At the recent Conservative Party Conference, the Prime Minister, Theresa May announced the government would 'fix' the housing market by increasing stamp duty paid by foreign buyers when they buy property in the UK.
The Prime Minister says "fixing our broken housing market" is one of her personal priorities, however, this new tax would generate as little as £40 million, which would go to projects to help homeless people get off the streets.
Mrs May said: "We are very concerned about the impact that foreign buyers have on the housing market and the impact they have on people who are living here and trying to get into the housing market.
On The Andrew Marr Show, she said: "The evidence is that foreign buyers coming in pushes house prices up and lowers home ownership here in the UK,"
"I want to make sure that people here in the UK are able to own their own homes."
Whilst well thought out intervention into the housing market has to be welcome, this won’t come near to fixing the ‘broken housing market’, and worse still appears to be something of a headline-grabbing afterthought. We need to be talking about hundreds of billions of pounds investment to fix our broken housing market and no one is talking about those kinds of figures.
Unfortunately, this policy doesn’t go anywhere near to the party’s stated goals of returning Britain to a ‘home-owning democracy’ and uses the leaver of increased taxation which has already proven unsuccessful in the second home and buy-to-let markets. Worse still it moves the focus of national debate away from the problems of supply in the housing market - and inter-related issues such as wage stagnation and the cost of finance - towards external threats.
Housing supply has been squeezed for decades, so it makes sense that any property investment by overseas investors would lead to higher prices, however, any aspect of demand, including home buying by ordinary private individuals is going to increase house prices in such circumstances.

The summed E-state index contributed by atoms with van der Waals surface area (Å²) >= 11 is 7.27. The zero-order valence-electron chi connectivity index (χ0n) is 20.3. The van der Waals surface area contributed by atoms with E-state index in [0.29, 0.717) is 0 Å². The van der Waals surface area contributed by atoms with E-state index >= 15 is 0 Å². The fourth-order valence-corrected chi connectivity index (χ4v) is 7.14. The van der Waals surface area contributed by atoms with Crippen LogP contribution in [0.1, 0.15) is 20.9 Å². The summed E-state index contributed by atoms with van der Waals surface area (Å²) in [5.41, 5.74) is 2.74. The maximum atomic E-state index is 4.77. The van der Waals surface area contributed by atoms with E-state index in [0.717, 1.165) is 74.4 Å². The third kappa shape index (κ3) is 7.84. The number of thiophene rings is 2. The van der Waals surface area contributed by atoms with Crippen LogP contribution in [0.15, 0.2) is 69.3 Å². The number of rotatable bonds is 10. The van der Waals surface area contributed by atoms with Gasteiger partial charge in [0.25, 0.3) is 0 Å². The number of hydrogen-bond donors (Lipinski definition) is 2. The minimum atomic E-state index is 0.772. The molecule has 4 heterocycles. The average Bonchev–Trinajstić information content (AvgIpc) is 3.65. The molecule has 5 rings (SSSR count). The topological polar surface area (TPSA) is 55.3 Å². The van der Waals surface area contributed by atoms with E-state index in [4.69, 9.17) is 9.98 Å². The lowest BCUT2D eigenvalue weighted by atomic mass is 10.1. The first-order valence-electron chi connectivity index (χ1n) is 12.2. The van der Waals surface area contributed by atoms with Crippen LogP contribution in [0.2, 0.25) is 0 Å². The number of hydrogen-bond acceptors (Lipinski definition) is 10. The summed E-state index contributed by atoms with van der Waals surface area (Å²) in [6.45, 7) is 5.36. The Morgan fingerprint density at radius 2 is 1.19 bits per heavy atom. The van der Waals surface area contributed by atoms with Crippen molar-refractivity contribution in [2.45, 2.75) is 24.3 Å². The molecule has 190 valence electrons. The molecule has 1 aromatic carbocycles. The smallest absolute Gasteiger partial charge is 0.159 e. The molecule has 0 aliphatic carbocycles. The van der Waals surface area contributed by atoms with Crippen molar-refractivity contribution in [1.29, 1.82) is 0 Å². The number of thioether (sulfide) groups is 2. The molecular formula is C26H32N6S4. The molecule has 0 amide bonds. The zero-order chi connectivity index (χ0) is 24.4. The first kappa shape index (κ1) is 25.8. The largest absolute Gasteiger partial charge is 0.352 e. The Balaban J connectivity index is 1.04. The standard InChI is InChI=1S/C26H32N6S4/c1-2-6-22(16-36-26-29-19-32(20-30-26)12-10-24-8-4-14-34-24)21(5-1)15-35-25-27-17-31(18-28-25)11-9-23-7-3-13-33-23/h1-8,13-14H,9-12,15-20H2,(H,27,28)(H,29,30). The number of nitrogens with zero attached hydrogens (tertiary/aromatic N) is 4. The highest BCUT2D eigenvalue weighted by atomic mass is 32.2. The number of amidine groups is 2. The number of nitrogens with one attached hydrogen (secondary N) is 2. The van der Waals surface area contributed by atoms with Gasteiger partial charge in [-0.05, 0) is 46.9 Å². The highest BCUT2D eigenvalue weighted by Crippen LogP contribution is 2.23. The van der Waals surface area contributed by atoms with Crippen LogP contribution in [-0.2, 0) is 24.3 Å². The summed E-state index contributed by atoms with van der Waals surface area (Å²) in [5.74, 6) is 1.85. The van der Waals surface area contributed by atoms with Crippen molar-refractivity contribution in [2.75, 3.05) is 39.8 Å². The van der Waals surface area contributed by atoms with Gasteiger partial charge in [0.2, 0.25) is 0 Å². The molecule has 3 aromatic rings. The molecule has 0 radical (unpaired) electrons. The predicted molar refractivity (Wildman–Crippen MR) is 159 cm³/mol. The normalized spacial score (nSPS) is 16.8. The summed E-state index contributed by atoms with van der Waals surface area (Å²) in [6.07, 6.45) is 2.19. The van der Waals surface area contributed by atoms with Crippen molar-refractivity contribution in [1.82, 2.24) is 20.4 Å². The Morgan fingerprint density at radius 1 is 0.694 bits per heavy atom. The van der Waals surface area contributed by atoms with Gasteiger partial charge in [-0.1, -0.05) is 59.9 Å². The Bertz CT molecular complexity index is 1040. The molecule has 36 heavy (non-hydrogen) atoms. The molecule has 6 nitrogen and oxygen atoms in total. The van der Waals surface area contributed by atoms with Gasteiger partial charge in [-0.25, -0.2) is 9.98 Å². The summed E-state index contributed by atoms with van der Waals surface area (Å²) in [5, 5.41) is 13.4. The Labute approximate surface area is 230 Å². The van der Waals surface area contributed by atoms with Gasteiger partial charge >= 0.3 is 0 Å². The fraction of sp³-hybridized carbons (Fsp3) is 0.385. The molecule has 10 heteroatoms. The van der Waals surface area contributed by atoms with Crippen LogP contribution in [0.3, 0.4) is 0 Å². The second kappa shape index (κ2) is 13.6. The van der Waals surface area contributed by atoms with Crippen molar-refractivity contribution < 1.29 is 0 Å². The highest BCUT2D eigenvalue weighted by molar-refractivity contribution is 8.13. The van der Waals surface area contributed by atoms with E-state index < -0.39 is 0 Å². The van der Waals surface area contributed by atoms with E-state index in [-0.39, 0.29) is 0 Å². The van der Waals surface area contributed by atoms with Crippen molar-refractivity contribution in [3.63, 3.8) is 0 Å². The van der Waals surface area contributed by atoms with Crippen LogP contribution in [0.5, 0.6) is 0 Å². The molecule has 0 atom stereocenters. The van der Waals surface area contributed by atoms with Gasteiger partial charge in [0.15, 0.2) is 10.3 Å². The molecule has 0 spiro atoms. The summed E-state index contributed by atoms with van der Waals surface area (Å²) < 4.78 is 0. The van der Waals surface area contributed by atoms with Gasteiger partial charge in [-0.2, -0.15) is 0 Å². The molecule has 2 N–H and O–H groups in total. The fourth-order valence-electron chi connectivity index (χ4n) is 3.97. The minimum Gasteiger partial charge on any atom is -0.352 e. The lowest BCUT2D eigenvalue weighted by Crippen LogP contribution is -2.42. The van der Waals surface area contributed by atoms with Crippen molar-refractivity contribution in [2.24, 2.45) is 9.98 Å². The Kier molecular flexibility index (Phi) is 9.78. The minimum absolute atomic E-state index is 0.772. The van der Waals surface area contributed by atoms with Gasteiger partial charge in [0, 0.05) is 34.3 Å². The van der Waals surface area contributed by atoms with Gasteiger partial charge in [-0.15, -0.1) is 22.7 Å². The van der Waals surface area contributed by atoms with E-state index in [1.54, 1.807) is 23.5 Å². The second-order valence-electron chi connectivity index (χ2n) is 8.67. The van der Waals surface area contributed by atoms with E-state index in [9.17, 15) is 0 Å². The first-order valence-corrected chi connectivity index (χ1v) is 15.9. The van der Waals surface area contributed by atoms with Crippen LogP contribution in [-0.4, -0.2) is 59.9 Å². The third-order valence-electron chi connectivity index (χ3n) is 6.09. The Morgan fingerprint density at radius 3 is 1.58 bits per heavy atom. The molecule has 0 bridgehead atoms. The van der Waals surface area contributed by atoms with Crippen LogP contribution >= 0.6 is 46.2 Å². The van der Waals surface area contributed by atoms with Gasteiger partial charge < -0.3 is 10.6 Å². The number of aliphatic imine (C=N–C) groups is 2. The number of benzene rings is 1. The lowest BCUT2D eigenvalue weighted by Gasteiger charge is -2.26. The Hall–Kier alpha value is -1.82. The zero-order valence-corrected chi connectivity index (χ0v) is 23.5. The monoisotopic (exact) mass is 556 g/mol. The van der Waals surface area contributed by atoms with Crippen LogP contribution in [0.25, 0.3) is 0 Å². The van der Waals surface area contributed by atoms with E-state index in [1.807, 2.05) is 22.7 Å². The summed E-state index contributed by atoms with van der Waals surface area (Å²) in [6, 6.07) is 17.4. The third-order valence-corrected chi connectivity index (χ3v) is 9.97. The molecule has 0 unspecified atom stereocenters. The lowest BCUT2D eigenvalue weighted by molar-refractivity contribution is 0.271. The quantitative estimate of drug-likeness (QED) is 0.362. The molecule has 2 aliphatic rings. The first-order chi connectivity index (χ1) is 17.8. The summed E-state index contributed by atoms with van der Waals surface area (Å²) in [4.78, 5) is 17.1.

But foreign buyers are almost certainly not one of the main drivers in the continued failure of the UK’s housing market, they are simply a very small contributing factor. Home ownership has dropped at a time when housebuilding hasn’t kept up with rising demand.
Unfortunately, the new stamp duty increases fail to deal with the central issues of the UK’s failed housing market. The number of empty property’s in London (where we’re always hearing about the issue of foreign investors leaving properties empty) is around 20,000. That’s 20,000 dwellings that are empty, out of the best part of 4 million dwellings. What’s more, according to official figures, that number had halved between 2006 and 2017.
Of course, it’s easy and often politically expedient to make scapegoats out of a certain aspect of property buyers, as we’ve seen the government do with landlords in recent years, however, it’s just kicking the can down the road. How many more groups can the government find to scapegoat before it has to admit it has no idea how to fix the housing market or accept it needs to make huge investments in house developments?
This policy announcement was perhaps a way to answer some of the arguments presented by the former Foreign Secretary, Boris Johnson, in which he called on Mrs May to “kick start” the housing market in London, in order to stimulate the housing market in the rest of the country.
However, his policy suggestions had been based on reducing stamp duty and encouraging developers to develop more housing. Commenting on the need to reduce hurdles for first-time buyers, he said: “Tax is freezing whole chains of purchases as people are deterred from trading up, with the result that older people are staying in houses that are too big for their needs and younger families don’t get a look in.” Whilst discussing property developers he said: “They have the land, they plainly have the cash, and it is time they used both to build the homes the country needs.”
Whilst the Labour Party’s conference suggested policies which whilst not taking a holistic approach to the housing market looked to deal with more issues including questionable policies such as abolishing Section 21, a levy on holiday homes and enshrining three-year tenancies in law, as well as creating renters’ unions, building an extra 1 million homes and redefining the meaning of ‘affordable local housing’ to be tied to one-third of local incomes.
It’s clear what we call the ‘Housing Crisis’ should more accurately be called ‘Housing Market Failure’. We need investment at a governmental level backed by market-wide, joined up policy initiatives, not just the tinkering around the edges and big rhetoric we’ve seen over recent years.